Weak trade and currency cool ardour for investor hotspot Indonesia
JAKARTA (Reuters) - Indonesia's benchmark index started 2013 with a record high, yet economic concerns could make fund investors turn away this year from a country that high domestic growth transformed into a popular safe haven during recent global turbulence.
For some foreign portfolio investors, the concern isn't growth -- Indonesia might again grow at least 6 percent -- but a series of rare trade deficits and a shaky currency.
The domestic demand that shielded Southeast Asia's largest economy from the global downturn and made it one of the world's hottest emerging markets is part of the root of the problem, as imports are robust while commodity exports have faltered, creating worrying deficits.
Throw in share prices that are high relative to earnings, forecasts for a pick-up in inflation in the new year and political uncertainty ahead of elections in 2014, and Indonesia has lost some shine.
In late 2012, some foreign investors cashed in after years of gains to put their 2013 bets elsewhere. (In 2012, the benchmark index .JKSE gained 13 percent. It jumped 87 percent in 2009 and 46 percent in 2010.)
"We see foreign interest in Indonesia subsiding, especially in the second half of 2013 ... We might see foreign outflows for a while," said Jemmy Paul, head of equities at Jakarta-based Sucorinvest Asset Management, which manages about $280 million.
While 2012 saw overall net foreign inflows into Indonesian shares, there was a cumulative net outflow of $352 million in offshore equity mutual funds investing in the country last year, according to data from Lipper, a Thomson Reuters company.
For sure, some remain bullish on Indonesia, whose benchmark hit a record highs on Thursday and Friday. Local investors poured a net $416 million into equity funds in November.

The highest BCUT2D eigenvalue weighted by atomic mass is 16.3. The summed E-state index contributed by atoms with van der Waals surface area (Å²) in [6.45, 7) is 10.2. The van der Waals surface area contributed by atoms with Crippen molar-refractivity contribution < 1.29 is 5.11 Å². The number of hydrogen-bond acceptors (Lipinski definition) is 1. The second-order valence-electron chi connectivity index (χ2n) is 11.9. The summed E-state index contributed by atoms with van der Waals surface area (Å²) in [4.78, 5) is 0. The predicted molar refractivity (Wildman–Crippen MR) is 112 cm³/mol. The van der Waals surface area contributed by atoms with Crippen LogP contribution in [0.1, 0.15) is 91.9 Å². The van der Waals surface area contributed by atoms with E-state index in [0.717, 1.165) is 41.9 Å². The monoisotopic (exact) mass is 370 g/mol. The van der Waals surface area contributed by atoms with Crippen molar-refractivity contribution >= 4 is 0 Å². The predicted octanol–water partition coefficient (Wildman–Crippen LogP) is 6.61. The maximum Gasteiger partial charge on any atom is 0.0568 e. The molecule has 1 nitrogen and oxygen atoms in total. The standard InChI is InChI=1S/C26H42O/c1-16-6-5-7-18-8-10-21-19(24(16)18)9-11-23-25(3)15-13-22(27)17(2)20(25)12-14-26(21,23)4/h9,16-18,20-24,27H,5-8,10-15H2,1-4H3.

"If the market corrects, we think it could be a very good buying opportunity," said Soo Hai Lim, fund manager at Baring ASEAN Frontiers Fund, which had about a fourth of $534 million assets in Indonesia at end-November.
MIND THE GAP
A decade-long commodity boom created a burgeoning Indonesian middle class looking for imported goods and services such as cosmetics, cars and credit.
For years until 2012, Indonesia didn't have a monthly trade deficit, but there were six between April and November, including a record $1.54 billion in October. That narrowed in November, but rising imports and falling exports produced a $1.33 billion deficit in the first 11 months compared with a $25.4 billion surplus a year earlier.
This year's trade deficits have fuelled current account deficits, which have hurt the rupiah. It weakened about 6 percent against the dollar in 2012, making it the worst-performing emerging Asian currency last year.
In the third quarter, the current account deficit was $5.3 billion. The government has estimated a current account deficit for October-December equal to 2.3 percent of gross domestic product.
The deficits "will definitely pressure the rupiah, but we believe it is manageable", said central bank chief Darmin Nasution.
The central bank is hopeful that the current account deficit will decline to a "sustainable level" this year, as it sees an improving global economy increasing demand for Indonesia's commodity exports such as crude oil, coal and palm oil.
The country is being cushioned from a worse situation by foreign direct investment, which has surged as manufacturers such as Procter & Gamble (PG.N) bet on future consumption. The government is targeting a record $40 billion FDI in 2013 and is confident economic growth will hold above 6 percent.
But portfolio investors are not convinced.
Prices for the country's commodity exports show few signs of rallying. Goldman Sachs forecasts thermal coal prices in key buyer China to decline 8 percent this year, while a Reuters poll of analysts and traders sees palm oil down 13 percent in 2013.
The country's poor port infrastructure holds back export growth and creates high logistics costs. President Susilo Bambang Yudhoyono has promised to spend billions of dollars on infrastructure each year, but there has been little change.